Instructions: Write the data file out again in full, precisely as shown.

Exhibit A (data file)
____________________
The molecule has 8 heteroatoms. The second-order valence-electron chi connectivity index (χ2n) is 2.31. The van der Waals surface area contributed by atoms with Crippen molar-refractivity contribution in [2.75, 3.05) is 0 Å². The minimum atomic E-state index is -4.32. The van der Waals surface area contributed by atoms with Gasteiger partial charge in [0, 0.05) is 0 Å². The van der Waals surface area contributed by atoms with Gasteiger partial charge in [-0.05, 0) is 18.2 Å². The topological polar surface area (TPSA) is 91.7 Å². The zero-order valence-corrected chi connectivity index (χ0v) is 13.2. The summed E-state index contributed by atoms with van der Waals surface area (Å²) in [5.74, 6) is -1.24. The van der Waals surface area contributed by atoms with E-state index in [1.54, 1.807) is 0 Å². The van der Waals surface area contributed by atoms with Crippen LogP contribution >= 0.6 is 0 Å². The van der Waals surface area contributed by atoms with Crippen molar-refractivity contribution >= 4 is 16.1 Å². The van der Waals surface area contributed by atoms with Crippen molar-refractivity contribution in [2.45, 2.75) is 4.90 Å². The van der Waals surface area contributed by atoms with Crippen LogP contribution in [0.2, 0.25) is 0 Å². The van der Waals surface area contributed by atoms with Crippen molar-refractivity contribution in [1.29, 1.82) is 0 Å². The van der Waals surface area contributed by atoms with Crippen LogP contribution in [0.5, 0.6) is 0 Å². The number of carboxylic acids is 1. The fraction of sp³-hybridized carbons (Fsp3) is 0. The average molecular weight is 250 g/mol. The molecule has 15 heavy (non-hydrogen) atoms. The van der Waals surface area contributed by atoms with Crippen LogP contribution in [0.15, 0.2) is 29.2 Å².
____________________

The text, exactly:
The molecule has 8 heteroatoms. The second-order valence-electron chi connectivity index (χ2n) is 2.31. The van der Waals surface area contributed by atoms with Crippen molar-refractivity contribution in [2.75, 3.05) is 0 Å². The minimum atomic E-state index is -4.32. The van der Waals surface area contributed by atoms with Gasteiger partial charge in [0, 0.05) is 0 Å². The van der Waals surface area contributed by atoms with Gasteiger partial charge in [-0.05, 0) is 18.2 Å². The topological polar surface area (TPSA) is 91.7 Å². The zero-order valence-corrected chi connectivity index (χ0v) is 13.2. The summed E-state index contributed by atoms with van der Waals surface area (Å²) in [5.74, 6) is -1.24. The van der Waals surface area contributed by atoms with E-state index in [1.54, 1.807) is 0 Å². The van der Waals surface area contributed by atoms with Crippen LogP contribution >= 0.6 is 0 Å². The van der Waals surface area contributed by atoms with Crippen molar-refractivity contribution >= 4 is 16.1 Å². The van der Waals surface area contributed by atoms with Crippen molar-refractivity contribution in [2.45, 2.75) is 4.90 Å². The van der Waals surface area contributed by atoms with Crippen LogP contribution in [0.2, 0.25) is 0 Å². The van der Waals surface area contributed by atoms with Crippen molar-refractivity contribution in [1.29, 1.82) is 0 Å². The van der Waals surface area contributed by atoms with Crippen LogP contribution in [0.5, 0.6) is 0 Å². The number of carboxylic acids is 1. The fraction of sp³-hybridized carbons (Fsp3) is 0. The average molecular weight is 250 g/mol. The molecule has 15 heavy (non-hydrogen) atoms. The van der Waals surface area contributed by atoms with Crippen LogP contribution in [0.15, 0.2) is 29.2 Å².